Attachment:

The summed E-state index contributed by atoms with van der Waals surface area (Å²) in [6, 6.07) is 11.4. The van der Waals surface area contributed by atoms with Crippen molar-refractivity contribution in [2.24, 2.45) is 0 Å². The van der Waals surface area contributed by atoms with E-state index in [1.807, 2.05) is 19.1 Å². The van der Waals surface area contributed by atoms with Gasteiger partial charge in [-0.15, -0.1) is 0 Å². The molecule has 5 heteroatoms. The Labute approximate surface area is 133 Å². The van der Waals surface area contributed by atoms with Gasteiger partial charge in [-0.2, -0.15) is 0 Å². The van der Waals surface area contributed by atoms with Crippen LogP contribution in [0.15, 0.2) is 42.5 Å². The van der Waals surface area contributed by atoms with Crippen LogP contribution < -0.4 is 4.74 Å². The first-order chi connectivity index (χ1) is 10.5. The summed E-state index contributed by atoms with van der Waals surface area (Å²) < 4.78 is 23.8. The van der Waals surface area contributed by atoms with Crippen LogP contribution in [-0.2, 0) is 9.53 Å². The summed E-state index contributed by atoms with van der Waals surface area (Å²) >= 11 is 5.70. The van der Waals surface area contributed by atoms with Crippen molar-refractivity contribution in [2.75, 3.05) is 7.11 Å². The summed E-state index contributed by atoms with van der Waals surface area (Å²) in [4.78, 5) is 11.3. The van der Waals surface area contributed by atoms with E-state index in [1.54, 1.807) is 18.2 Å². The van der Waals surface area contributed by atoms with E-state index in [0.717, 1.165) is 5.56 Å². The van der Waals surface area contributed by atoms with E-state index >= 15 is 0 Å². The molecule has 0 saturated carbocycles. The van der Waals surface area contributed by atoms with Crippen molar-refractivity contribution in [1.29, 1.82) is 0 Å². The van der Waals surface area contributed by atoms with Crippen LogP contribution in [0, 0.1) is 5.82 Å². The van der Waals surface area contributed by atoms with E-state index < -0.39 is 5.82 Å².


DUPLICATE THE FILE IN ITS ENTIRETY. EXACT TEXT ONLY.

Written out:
The summed E-state index contributed by atoms with van der Waals surface area (Å²) in [6, 6.07) is 11.4. The van der Waals surface area contributed by atoms with Crippen molar-refractivity contribution in [2.24, 2.45) is 0 Å². The van der Waals surface area contributed by atoms with E-state index in [1.807, 2.05) is 19.1 Å². The van der Waals surface area contributed by atoms with Gasteiger partial charge in [-0.15, -0.1) is 0 Å². The molecule has 5 heteroatoms. The Labute approximate surface area is 133 Å². The van der Waals surface area contributed by atoms with Gasteiger partial charge in [-0.2, -0.15) is 0 Å². The van der Waals surface area contributed by atoms with Crippen LogP contribution in [0.15, 0.2) is 42.5 Å². The van der Waals surface area contributed by atoms with Crippen LogP contribution < -0.4 is 4.74 Å². The first-order chi connectivity index (χ1) is 10.5. The summed E-state index contributed by atoms with van der Waals surface area (Å²) < 4.78 is 23.8. The van der Waals surface area contributed by atoms with Crippen LogP contribution in [-0.2, 0) is 9.53 Å². The summed E-state index contributed by atoms with van der Waals surface area (Å²) >= 11 is 5.70. The van der Waals surface area contributed by atoms with Crippen molar-refractivity contribution in [2.75, 3.05) is 7.11 Å². The summed E-state index contributed by atoms with van der Waals surface area (Å²) in [4.78, 5) is 11.3. The van der Waals surface area contributed by atoms with E-state index in [1.54, 1.807) is 18.2 Å². The van der Waals surface area contributed by atoms with E-state index in [0.717, 1.165) is 5.56 Å². The van der Waals surface area contributed by atoms with E-state index >= 15 is 0 Å². The molecule has 0 saturated carbocycles. The van der Waals surface area contributed by atoms with Crippen molar-refractivity contribution in [1.29, 1.82) is 0 Å². The van der Waals surface area contributed by atoms with Crippen LogP contribution in [0, 0.1) is 5.82 Å². The van der Waals surface area contributed by atoms with E-state index < -0.39 is 5.82 Å².